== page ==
Microsoft (NASDAQ:MSFT) is up more than 13% year-to-date as of May 26, and up over 37% in the past year. This is despite its huge market capitalization topping $1.89 trillion. My prediction is that MSFT stock is nowhere near its peak, despite its massive market valuation.
I project that Microsoft will hit $383 per share sometime over the next year, or a gain of more than 52%.
This is based on the company’s growth as seen from its latest fiscal third-quarter earnings release. I will show you how I came up with this prediction for MSFT stock in this article.
MSFT Stock and Cloud-Based Growth
The title of its April 27 earnings press release says it all: “Microsoft Cloud Fuels Third Quarter Results.” The company is now truly transformed into a cloud-based software-as-a-service (SaaS) type company with huge consistent growth.
For the quarter ending March 31, 2021, revenue jumped 19% year-over-year (YoY) and operating income rose 31% to $17 billion. Its non-GAAP (generally accepted accounting principals) earnings per share (EPS) rose 39% to $1.95.
As Reuters pointed out, much of this was from grabbing market share in the booming market for cloud computing. In addition, earnings were driven by its Teams collaboration products and its LinkedIn social network site.
Moreover, the company’s Azure cloud service and server products grew 50% YoY during the quarter. This allowed Microsoft to gain market share against Amazon (NASDAQ:AMZN) and its Amazon Web Services (AWS) cloud service.
Effect on Microsoft’s Free Cash Flow
The net result is that Microsoft produced $17.09 billion in quarterly free cash flow (FCF). This can be seen in the Seeking Alpha cash flow results page as well as the company’s cash flow statements at the end of the press release. For example, Q1 2021 cash flow from operations (CFFO) was $22.179 billion, less capex spending of $5.089 billion), resulting in $17.09 billion in FCF.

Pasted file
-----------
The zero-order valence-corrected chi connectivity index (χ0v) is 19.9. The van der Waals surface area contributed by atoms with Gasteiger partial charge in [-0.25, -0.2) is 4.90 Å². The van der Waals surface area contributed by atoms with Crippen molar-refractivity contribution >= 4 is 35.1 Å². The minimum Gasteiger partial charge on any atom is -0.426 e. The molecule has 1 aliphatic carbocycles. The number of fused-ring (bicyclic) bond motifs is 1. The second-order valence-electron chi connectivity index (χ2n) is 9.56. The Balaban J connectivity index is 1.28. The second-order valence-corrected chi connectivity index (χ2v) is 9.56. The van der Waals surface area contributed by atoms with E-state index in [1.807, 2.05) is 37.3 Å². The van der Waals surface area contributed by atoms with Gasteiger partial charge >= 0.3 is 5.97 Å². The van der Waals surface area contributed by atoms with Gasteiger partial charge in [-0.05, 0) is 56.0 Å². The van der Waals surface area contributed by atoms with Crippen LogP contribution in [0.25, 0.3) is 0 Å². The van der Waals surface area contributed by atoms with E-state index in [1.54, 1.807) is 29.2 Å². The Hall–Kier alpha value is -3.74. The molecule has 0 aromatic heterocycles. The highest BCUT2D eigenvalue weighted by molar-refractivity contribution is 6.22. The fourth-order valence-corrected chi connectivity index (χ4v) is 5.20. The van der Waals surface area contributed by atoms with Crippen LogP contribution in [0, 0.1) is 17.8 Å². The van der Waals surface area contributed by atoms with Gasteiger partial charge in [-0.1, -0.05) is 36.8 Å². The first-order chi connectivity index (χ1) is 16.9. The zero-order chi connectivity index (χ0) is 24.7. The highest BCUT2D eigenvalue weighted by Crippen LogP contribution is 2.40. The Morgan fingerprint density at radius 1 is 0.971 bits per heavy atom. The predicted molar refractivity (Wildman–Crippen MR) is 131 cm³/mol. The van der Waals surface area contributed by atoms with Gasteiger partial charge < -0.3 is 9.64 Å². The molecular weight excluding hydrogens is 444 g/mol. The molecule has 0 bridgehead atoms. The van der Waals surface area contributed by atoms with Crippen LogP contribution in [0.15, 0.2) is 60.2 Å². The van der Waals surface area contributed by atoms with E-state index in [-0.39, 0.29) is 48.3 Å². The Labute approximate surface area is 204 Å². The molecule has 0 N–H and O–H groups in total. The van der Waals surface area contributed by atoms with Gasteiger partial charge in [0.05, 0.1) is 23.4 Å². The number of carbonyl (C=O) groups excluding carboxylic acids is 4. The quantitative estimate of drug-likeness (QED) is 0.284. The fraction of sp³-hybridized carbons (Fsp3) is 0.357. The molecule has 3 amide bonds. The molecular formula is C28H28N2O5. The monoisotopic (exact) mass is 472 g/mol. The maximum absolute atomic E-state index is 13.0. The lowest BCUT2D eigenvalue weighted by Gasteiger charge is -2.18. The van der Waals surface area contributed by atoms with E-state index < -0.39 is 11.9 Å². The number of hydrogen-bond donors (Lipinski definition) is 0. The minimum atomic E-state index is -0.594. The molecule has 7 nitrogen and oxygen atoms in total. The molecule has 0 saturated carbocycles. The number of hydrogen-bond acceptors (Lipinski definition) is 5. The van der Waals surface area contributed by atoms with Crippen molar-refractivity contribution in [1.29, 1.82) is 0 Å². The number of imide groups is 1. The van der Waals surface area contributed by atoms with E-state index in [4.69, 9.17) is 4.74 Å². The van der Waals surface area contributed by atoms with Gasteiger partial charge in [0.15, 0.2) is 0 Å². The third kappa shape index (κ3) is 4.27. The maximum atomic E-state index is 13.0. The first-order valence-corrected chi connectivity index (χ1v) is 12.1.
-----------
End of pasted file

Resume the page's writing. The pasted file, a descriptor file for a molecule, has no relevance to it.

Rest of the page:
This FCF was 24.4% higher than a year ago. In the March quarter of 2020, the company produced $17.504 billion in CFFO, less capex spending of $3.767 billion, or $13.737 billion in total FCF. So the Q1 2021 $17.09 billion FCF was 24% higher than the $13.737 billion FCF a year ago.
This is all the more significant as Microsoft did not crimp on capex spending. It rose from $3.8 billion to $5.1 billion, or 34.4% more a year later.
In addition, the FCF during the last 12 months (LTM) was $53.789 billion, as seen in the very useful Seeking Alpha LTM page. This, again, is seen by subtracting the LTM $18.9 billion in capex spending from $72.7 billion in CFFO.
But going forward, Microsoft can expect to make a run rate of $17.09 billion in quarterly FCF. That works out to $68.36 billion annually. But this will be 27% higher than its first quarter LTM FCF of $53.789 billion.
In other words, the company’s inherent growth will power the company’s FCF higher. This has huge ramifications for its expected value.
What MSFT Stock Is Worth
Right now, Microsoft has an FCF yield of 2.846%. This is calculated by dividing its historical LTM FCF of $53.789 billion by its market value of $1.89 trillion.
So, going forward we can say that its new market value should be 27% higher. This is because Microsoft’s expected $68.36 billion in run-rate FCF will result in a market value of $2.4 trillion (i.e., $68.36 billion / 2.846%).
But we need to make one more adjustment.
The run rate FCF assumes that each quarter the FCF will stay flat at $17.09 billion. But it is likely to grow. As we showed, it grew 27% last year. So even assuming a 20% growth rate on average, the annual FCF a year from now (looking back 12 months) will be $64.36 billion x 1.20. That results in a LTM FCF of $82 billion.
Now when we divide $82 billion by 2.846%, the new expected market value is $2.881 trillion. Wow! That assumes that MSFT stock will climb $1 trillion in market value from its $1.89 trillion market cap today. This represents a spike in MSFT stock of 52.4%.
Therefore, expect to see Microsoft stock at $383 per share some time over the next year or so. That is 52.4% higher than today. This assumes its cloud-based growth continues apace. This represents a superior ROI for most investors.
On the date of publication, Mark R. Hake did not hold a long or short position in any of the securities in this article. The opinions expressed in this article are those of the writer, subject to the InvestorPlace.com Publishing Guidelines.
Mark Hake writes about personal finance on mrhake.medium.com and runs the Total Yield Value Guide which you can review here.